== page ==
The collaborative and other neighborhood groups were working with CTU President Karen Lewis and her caucus years before she ran and beat the CTU old liners. That partnership helped lay the groundwork for her election..... They are the shadow strikers. Behind the bullhorns and police lines, hundreds of community organizers and their compatriots strategized, marched and danced last week in solidarity with the Chicago Teachers Union. Quiet as it’s kept, the city’s robust community-organizing movement has been a potent sister act for the CTU. --- SunTimes
The comment and the article below illustrate the work that unions in today's world must do to win anything.
Indeed, when we were forming the Grassroots Education Movement in January 2009 we heard about a GEM in Chicago that was aligned with the CORE Caucus and we adopted the name GEM here in NYC. GEM here is not the same as Chicago GEM, which was not a teacher oriented group but a coalition of community groups.
From a comment on the MORE Discussion list
The article linked below high lights some things about the Chicago struggle that I think are very important.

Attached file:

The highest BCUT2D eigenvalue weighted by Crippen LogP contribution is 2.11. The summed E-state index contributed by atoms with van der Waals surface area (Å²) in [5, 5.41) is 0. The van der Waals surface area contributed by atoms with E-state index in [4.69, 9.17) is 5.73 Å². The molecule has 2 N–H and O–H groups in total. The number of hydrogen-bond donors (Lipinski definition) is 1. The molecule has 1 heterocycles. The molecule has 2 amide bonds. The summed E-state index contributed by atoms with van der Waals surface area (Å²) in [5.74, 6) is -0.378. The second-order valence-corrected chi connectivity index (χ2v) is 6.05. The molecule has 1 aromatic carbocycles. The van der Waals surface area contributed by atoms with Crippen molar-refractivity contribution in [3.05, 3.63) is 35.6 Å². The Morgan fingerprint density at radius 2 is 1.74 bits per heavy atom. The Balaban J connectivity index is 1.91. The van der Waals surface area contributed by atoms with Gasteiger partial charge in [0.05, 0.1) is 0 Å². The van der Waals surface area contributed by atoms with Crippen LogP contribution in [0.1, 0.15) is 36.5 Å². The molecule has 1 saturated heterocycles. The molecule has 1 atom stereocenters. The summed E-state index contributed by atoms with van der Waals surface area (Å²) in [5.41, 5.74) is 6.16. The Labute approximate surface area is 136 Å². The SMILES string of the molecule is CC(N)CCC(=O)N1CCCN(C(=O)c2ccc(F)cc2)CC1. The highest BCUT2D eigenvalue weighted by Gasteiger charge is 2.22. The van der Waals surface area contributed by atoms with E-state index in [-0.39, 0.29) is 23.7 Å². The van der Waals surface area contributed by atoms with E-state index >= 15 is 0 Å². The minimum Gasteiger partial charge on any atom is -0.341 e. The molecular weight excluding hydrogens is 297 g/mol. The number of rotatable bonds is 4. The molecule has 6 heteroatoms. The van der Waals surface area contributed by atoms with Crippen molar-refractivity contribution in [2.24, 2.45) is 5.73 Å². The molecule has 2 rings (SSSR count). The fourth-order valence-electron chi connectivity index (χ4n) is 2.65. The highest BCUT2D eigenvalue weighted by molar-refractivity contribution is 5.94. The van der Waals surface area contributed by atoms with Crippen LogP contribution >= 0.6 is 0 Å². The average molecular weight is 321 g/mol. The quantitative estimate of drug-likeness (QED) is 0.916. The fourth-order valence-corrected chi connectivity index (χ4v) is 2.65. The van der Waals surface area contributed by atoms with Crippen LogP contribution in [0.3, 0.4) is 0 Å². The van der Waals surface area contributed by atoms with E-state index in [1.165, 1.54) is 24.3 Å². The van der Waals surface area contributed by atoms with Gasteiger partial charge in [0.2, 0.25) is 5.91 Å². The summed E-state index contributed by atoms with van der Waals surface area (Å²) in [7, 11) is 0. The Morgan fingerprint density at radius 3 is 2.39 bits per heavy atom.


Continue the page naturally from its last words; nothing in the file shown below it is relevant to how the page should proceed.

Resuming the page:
One of the most important lessons from Chicago, for me, is that it is possible for unions in the US to use strikes around contracts and collective bargaining as just one tactic in a larger ongoing strategy around a larger program of demands that are in the interests of all working people. Democratized, militant unions, in this strategic framework, become one player -- albeit a major, leading player -- within a larger movement involving other people and organizations, and a political campaign to change legislation and build political power.
I have not really seen unions do this in the US before. The strike and the contract are seen as settling certain specific issues, within a much larger agenda that goes far beyond the members of the union. This is what it means to politicize day-to-day problems beyond the union contract. It also presents an incredible example of how to break down barriers between teachers and working people in general.
In Chicago community organizations "were working with CTU President Karen Lewis and her caucus years before she ran and beat the CTU old liners.... The organizers are leveraging the strike to elevate causes that can’t be negotiated in the teachers’ contract. Things like smaller class sizes, an enriched curriculum, even “fighting to have books available on the first day of class”.... After the settlement, organizers can mount a citywide campaign to address the formidable list of concerns left on the table. The likely closing of dozens of public schools by next summer. Stark inequities in school resources. Crushing, unceasing street violence. “I wish a contract could settle everything, but it’s a much longer fight,”
Below the break I included the entire article: